I wouldn’t say that this is Latin and that isn’t, this is a world of ideas that have the capacity of being universal. At this point we don’t use anymore the concept of Latin America. The digital world has no geography, it has similar cultures, so we put together a region consisting of all of Latin America, Spain and the United States, and we create that block, because we understood that culturally for clients there were natural synergies. Companies from Spain looked at Spain and Latin America, not Russia, so the natural synergy in business was logical. On the other hand, we felt there was a very strong block of talent when we united Latin America with the United States and Spain, in order to offer global solutions to clients, and that is what we started developing. When I talk about Latin influence I also mean something very important, and it’s that when the global economy is in crisis, which it was, the latin countries go from being the ones that have always been in crisis to the ones that have experience in living in crisis. So when the U.S. starts feeling that state of crisis, then Europe, we start exporting a knowledge of flexibility during crisis, as a lifestyle, in work, in operational terms, of being more flexible, quicker, and for the first time that which had been a problem for Latins, becomes an opportunity.

What happens with consumers?

They change a lot with everything that is happening. First of all, we no longer call them consumers, which is a very 80s word, too rough; we call them people, brands have conversations with people who may or may not want to speak to you, as is in life in general. Technological advances have led to a strong hiperconnectivity in the world, and that has led to a radical change in human behavior, related to communication in advertising, which is what I call the “school of fish effect”, which speaks clearly of the way in which people behave because they are hyperconnected. A “school of fish” are hundreds of fish in the water that move together, at the same time to the left, to the right, sometimes upward, but have you ever seen in a school of fish one fish that leads and suddenly says, “Hey, everyone to the right”? That no longer exists, that mandatory vertical communication that said, “we have to do this”, doesn’t exist, people don’t believe it and aren’t interested either. The school of fish moves because every fish trusts the one next to him, and that is what social networks do, it’s the new way in which people move, by trust, credibility.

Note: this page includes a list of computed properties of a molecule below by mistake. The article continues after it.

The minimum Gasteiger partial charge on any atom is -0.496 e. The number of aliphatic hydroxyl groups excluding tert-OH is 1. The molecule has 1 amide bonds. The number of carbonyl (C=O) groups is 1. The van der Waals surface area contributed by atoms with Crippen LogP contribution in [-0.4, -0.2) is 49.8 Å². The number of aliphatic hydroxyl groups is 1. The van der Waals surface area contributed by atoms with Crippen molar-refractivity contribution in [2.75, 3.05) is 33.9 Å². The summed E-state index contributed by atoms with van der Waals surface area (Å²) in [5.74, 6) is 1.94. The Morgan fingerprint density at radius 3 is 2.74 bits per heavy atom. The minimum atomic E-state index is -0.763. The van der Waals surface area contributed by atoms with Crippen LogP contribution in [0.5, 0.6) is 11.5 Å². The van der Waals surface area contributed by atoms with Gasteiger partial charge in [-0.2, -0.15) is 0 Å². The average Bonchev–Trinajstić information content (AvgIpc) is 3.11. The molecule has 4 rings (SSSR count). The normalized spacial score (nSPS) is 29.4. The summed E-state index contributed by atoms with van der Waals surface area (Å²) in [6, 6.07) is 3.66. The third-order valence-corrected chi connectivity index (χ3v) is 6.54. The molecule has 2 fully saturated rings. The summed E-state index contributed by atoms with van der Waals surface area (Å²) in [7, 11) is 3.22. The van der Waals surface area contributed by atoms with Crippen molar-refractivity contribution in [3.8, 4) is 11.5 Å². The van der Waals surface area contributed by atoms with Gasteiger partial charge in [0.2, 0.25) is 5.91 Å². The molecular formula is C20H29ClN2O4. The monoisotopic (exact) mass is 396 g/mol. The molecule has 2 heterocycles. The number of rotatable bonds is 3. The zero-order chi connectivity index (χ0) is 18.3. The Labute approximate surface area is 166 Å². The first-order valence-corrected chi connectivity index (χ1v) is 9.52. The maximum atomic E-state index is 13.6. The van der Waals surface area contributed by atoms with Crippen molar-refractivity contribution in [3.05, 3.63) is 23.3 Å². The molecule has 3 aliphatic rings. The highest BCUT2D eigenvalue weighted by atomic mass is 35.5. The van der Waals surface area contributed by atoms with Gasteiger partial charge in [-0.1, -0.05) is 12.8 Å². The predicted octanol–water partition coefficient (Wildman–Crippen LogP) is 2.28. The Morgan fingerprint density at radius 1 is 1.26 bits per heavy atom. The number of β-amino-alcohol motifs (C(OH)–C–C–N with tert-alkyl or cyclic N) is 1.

How does advertising work with this “school of fish”?

Assuming that radical changes are what make our industry change, because it is meant for people and people change, so does advertising. The first major change is that the most effective advertising is the one that doesn’t seem effective, because if it is advertising, the shoal rejects it, doesn’t show interest. People like content, they want to share it, so we have to be influential to the shoal, from the inside. We can’t direct it from the outside, because communication is rejected instantly. It is an interesting moment within the industry.

Does it change creativity?

Absolutely and not just creativity, but also the way in which you create credibility, because in the end people come to you when there is credibility, and it becomes an important factor; what people believe, how a brand should speak to be believed.


Do you think traditional advertising will disappear now with the advances in digital technology?